Artists and musicians switched their rock hairstyles many times during the 70s. The Beatles went from the shaggy mop-top to a mullet, Elvis grew out his hair and sideburns, and Rod Stewart combined a mixture of everything. A feature that brought them all together was the length; 70s rock hair was long and flowing. This ensured the styles weren’t like the fresh, clean-cut hairdos of the 60s. Instead, they were unruly and defiant.
Disco hair started by matching tight perms and longer hair with funky outfits. The guys from ABBA were the kings of disco music and style in the 70s. However, Travolta reshaped the culture in the movie “Saturday Night Fever” with his gelled slicked back hair that was also coiffed and full of volume. For this, you’ll need a thick brush and lots of hairspray.
Greasers wore their hair short and pushed it back to give it a smooth, textured appearance that was oily. It was a professional style for men who preferred a clean-cut and classy image rather than the bolder 70s styles. Greaser hair is making a comeback by keeping the back and sides shorter and the top longer for volume and contrast. Use a water-based styling product if you don’t like the original oily look.
A shaggy haircut wasn’t as simple as growing out your hair in the 70s. The best shag cuts were layered with a fringe, and the layers were extended the further down the head. Men loved the effortless appeal, as well as the flexibility – you could wear it sleek or fill out the top layers. It’s still a quality look for modern men who don’t have time for wax and a comb.
The Brady Bunch made perms so famous in the 70s that everyone from Tom Hanks to Al Pachino and Dustin Hoffman tried it, with varying degrees of success. It’s easier to get the look right today because of the many options, with the best perms involving a side fade and full, bouncy hair on top.
The Jheri Curl was one of the most popular black men’s hairstyles of the decade. Named after its inventor, Jheri Redding, celebrities such as Michael Jackson and Rick James relaxed their tight curls and afros into looser, more natural curls that stayed in position permanently. A Jheri curl was an excellent alternative for black hair, delivering a longer style without the upkeep. Stylish, glossy and permed, black men rocked this curly hairstyle from the late 70s and into the 80s.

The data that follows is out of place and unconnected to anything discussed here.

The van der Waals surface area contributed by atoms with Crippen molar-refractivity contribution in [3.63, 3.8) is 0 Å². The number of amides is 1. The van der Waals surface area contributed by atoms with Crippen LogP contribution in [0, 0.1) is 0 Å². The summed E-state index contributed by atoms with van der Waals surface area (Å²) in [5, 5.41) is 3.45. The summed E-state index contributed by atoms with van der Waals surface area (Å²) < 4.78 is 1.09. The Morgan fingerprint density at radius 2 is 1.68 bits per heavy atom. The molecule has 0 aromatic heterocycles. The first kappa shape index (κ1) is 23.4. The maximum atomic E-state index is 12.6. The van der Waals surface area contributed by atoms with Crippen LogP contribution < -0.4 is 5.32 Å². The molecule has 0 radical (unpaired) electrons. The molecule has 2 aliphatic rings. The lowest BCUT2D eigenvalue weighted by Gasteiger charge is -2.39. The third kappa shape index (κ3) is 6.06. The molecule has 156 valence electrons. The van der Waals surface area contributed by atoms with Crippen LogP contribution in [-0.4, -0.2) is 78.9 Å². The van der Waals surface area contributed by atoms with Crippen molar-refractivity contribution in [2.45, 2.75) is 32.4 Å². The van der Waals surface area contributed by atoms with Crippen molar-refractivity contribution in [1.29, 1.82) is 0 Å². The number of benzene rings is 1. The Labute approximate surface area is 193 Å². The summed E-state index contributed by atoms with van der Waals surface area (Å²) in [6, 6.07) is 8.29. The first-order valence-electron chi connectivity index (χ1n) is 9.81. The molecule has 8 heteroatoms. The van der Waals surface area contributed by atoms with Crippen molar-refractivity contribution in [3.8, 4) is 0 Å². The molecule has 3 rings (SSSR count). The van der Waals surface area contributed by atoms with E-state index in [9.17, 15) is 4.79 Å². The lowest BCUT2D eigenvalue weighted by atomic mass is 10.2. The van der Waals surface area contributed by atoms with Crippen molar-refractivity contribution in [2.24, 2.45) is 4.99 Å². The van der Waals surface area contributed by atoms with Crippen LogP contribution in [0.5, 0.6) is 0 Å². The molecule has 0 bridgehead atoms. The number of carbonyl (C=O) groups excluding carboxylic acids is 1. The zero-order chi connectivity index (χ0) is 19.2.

Although it isn’t a hairstyle, Mark Spitz and Tom Selleck made mustaches manly by winning seven gold medals and hunting down bad guys. A proper mustache involves shaving off all facial hair to leave the ‘tache on your top lip. It’s coming back into fashion because it suits almost any hairstyle.
Not all hairstyles of the decade were long with some of the best men’s hair trends of the 70s being short. Clean short haircuts like the buzz cut, crew cut and side part were popular among men who wanted a low-maintenance hairstyle. Moreover, Rude Boys and Skinheads made sure short hair had its place by opting for a close-cut, shaved haircut similar to bands such as The Specials. Ultimately, most short men’s hairstyles were worn by business professionals like Wall Street types.
Whereas 50s surfer hair was long, 70s surfer hair was short to medium-length. The key was the messy style and dyed color that made it look sun-kissed. All you need to do is leave it shaggy on top and add blonde highlights.
Curly was trendy because it combined with a variety of 70s styles to add a stylish and refreshing feel. To this day, you can show off your curls with a shaggy cut, a tight perm, or a loose Jheri curl.
Best Hair Products For 70s Men’s Hairstyles
Styling the best 1970s men’s hairstyles requires the right products to achieve the perfect finish. Because many 70s haircuts were long and layered, guys needed to use plenty of hairspray to maintain their style.
Some men preferred classic short hairstyles, and these haircut styles simply needed some hair grease or cream. Oil-based pomades were popular for greaser hairstyles while other guys enjoyed the nostalgia of using the classic men’s hair product, Brylcreem.